Self Image – Your Guidance System

How do you see yourself? Every person has a mental image of themselves.  We each carry our self- image with us at all times and it effectively sets the boundaries of the possibilities that we see for ourselves.  This therefore means that you have a set limit for what you think you are capable of doing.  This in turn can control what you are willing to try to accomplish because it is outside of who you define yourself to be.

Often this works to our benefit because it can keep us on track with engaging in the behaviors that we have always practiced to be successful.  If you are someone who works hard and who does what is needed to perform well and achieve what you put your mind to achieving, then your self-image is no doubt supporting you, your mindset and your daily practices.

However, what can sometimes happen for many of us is the exact opposite.  We can find ourselves in a position where our image of self is not helping us to be the kind of person we need to be.  It could be limiting the chances that we are willing to take because the level of effort feels overwhelming and it feels like we are moving too far beyond what we believe we are capable of successfully doing.  When this feeling emerges, we can set ourselves up for an internal battle.  When that struggle starts happening we can wind up engaging in self-defeating behaviors that sabotage our attempts to achieve what we have identified for ourselves.

To change our self-image, there are some specific actions that we can take:

  1. You have the power.

Start by recognizing that you are who you decide to be.  Recognizing that you have the power to change your image of yourself sets you up right away to achieve success in this area and reminds you that no matter how hard it might seem, it is possible.

  1. Self-Awareness is crucial.

Develop awareness of how you are thinking and become clear about how you see yourself.  You should be able to identify the statements that you routinely use to describe yourself.  The goal is to change or eliminate those statements that set up limited thinking patterns in your mind.

  1. Focus on your success stories.

Identify the previous successes that you have had in your life.  Focus on them and use them as replacements for the defeating thoughts that you would otherwise keep running through your mind.  You will need to engage in this consciously at first until you are able to make it a mental habit that you default to readily.  It will likely need daily practice to create the impact that is needed.  This helps to develop the success mechanism within you.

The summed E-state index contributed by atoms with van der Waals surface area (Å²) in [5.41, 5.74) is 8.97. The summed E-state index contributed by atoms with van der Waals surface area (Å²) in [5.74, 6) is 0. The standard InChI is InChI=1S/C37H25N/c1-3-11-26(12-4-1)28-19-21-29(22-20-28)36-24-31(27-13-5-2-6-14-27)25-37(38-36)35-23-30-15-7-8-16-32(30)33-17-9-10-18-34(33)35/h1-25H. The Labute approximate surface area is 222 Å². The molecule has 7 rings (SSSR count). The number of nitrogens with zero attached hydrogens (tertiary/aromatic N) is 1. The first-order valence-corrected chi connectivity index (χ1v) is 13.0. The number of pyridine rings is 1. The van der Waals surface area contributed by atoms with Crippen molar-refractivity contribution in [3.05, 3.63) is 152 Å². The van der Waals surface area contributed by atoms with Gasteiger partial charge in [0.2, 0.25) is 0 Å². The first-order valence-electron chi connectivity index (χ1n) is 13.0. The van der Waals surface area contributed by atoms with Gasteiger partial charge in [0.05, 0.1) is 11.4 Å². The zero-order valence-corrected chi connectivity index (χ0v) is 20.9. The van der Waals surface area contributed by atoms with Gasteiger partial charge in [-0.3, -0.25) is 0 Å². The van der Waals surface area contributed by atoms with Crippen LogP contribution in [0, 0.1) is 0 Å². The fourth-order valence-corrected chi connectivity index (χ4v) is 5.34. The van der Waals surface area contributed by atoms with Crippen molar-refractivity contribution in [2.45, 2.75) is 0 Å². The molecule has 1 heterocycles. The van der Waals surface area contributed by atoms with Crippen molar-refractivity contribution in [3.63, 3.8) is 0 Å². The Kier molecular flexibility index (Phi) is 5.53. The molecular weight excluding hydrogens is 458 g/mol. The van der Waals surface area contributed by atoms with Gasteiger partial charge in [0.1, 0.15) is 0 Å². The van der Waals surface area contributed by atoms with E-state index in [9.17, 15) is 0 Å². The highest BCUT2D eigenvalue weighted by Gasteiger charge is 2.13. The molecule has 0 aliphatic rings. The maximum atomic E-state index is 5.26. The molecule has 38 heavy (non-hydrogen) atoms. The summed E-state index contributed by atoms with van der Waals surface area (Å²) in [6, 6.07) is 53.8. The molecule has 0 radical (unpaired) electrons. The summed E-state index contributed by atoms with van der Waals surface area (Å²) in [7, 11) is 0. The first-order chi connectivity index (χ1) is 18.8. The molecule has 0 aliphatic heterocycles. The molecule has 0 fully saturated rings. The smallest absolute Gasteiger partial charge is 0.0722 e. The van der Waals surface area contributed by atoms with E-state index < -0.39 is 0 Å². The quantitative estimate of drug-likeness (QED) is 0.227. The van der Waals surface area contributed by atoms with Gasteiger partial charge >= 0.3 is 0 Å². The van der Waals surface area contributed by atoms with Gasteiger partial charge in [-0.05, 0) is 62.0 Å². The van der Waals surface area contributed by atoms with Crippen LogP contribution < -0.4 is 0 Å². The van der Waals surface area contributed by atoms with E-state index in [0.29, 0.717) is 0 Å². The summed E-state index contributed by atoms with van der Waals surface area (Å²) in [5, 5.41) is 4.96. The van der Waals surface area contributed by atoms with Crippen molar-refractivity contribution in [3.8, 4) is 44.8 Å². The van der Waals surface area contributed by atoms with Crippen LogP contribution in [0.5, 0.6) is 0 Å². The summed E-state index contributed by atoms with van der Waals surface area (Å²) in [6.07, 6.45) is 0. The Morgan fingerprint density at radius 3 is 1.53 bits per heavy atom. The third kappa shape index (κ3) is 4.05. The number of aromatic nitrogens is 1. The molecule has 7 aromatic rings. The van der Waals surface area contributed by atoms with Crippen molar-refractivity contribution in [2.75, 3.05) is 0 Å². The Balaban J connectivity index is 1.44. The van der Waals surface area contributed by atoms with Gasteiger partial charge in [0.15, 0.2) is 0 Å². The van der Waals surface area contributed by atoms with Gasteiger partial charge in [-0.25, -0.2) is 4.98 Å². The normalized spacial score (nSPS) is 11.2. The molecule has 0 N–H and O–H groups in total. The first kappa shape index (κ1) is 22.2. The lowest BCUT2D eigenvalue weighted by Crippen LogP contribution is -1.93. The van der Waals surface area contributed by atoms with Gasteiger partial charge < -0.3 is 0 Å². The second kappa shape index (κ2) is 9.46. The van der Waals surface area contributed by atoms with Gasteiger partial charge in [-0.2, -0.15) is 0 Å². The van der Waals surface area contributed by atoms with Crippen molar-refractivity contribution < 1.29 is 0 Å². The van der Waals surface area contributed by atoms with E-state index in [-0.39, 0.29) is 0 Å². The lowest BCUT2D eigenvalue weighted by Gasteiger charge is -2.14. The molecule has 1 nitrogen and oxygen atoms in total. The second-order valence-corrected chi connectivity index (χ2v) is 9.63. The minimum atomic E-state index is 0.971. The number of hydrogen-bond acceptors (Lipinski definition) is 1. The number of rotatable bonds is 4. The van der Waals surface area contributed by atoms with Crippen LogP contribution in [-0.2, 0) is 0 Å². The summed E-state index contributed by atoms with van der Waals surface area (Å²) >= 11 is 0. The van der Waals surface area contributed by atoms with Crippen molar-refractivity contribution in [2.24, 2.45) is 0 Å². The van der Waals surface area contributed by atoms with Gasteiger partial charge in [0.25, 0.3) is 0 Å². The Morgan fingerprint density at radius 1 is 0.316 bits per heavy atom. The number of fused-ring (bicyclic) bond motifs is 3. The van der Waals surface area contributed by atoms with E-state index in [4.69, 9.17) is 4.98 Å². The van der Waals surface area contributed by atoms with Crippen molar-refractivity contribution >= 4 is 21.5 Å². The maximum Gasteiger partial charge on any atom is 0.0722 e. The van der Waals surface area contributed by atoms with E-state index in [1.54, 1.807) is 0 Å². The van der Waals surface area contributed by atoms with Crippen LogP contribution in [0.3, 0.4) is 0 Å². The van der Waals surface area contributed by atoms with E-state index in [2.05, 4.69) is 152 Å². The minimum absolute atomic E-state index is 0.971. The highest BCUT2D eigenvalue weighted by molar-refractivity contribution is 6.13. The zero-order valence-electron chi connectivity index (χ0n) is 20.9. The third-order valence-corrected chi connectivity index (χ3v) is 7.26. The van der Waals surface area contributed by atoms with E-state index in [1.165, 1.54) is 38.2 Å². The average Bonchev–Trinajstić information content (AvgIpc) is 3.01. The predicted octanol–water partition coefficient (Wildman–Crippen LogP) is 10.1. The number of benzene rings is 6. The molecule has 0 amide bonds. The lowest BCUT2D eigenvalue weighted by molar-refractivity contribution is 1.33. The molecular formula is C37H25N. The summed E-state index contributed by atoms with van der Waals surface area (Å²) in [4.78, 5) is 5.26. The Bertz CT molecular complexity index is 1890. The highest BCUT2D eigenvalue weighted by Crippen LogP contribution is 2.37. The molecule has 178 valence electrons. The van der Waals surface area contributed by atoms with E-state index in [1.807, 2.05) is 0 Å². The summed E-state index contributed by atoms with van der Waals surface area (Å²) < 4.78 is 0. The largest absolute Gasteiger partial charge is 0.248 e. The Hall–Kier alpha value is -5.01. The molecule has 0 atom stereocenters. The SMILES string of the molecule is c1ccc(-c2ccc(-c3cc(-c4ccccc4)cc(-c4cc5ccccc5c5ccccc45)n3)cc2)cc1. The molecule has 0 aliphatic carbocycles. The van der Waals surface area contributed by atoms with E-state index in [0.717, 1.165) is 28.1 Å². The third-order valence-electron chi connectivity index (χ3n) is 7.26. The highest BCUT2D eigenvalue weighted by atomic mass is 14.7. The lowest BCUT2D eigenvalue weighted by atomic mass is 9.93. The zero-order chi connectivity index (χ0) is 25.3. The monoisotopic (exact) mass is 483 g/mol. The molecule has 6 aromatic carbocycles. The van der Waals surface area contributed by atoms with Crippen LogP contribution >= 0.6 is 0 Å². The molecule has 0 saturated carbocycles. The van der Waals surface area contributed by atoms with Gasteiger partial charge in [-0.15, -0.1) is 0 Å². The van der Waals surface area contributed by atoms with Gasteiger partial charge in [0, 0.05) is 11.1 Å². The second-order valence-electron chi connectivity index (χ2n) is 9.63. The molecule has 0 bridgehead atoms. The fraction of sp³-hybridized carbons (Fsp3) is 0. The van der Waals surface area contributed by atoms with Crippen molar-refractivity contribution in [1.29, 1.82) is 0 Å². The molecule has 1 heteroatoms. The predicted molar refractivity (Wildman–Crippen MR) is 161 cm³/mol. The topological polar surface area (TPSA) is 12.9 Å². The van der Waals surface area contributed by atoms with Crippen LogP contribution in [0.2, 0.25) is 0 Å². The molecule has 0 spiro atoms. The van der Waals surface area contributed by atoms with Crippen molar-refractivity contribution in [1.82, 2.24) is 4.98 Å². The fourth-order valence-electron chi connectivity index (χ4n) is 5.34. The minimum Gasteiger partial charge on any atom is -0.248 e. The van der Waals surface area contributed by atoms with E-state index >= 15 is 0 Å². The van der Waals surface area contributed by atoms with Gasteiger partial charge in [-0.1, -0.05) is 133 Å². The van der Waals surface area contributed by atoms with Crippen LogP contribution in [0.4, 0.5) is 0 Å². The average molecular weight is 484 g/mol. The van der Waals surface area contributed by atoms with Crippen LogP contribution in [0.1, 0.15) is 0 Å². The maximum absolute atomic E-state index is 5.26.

1. Many of our fears are not real.

Many of our fears are concerns about things that have not yet happened.  Therefore, many of our fears are not about real things. Instead they are focusing on things that exist only in our imagination at that point.  We therefore have the potential to imagine a different outcome and set that as the destination that we want to reach.  This will give us something else to work towards and increases the chances of that positive outcome becoming our reality.

  1. Our mistakes do not make us failures.

Many of our imagined future failures are born out of our exaggerated perception of some past mistake of error.  It is important for us to note that our mistakes do not mean that we are failures.  Simply because something did not go as we hoped it would in the past, does not mean that we have not learnt or grown to a point where we could do differently and have a different outcome.  Past experiences do not have to limit present or future capabilities.

We are the product of our perceptions.  Every time we believe that we can do or achieve what we want, we will go on to make it a reality.  We have the power to use our imagination constructively to create the self-image we want so that we can in turn, realize the future we envision.  If we consistently think well of ourselves and have confidence in our ability to be successful, then we will achieve. If we think in negative terms, we will fail.  Everything depends on our image of our self.


Marjorie Wharton is a trainer, facilitator and coach who works with individuals and organizations to help them improve their performance.  She is based at the Sagicor Cave Hill School of Business in Barbados.  For more of her writing visit







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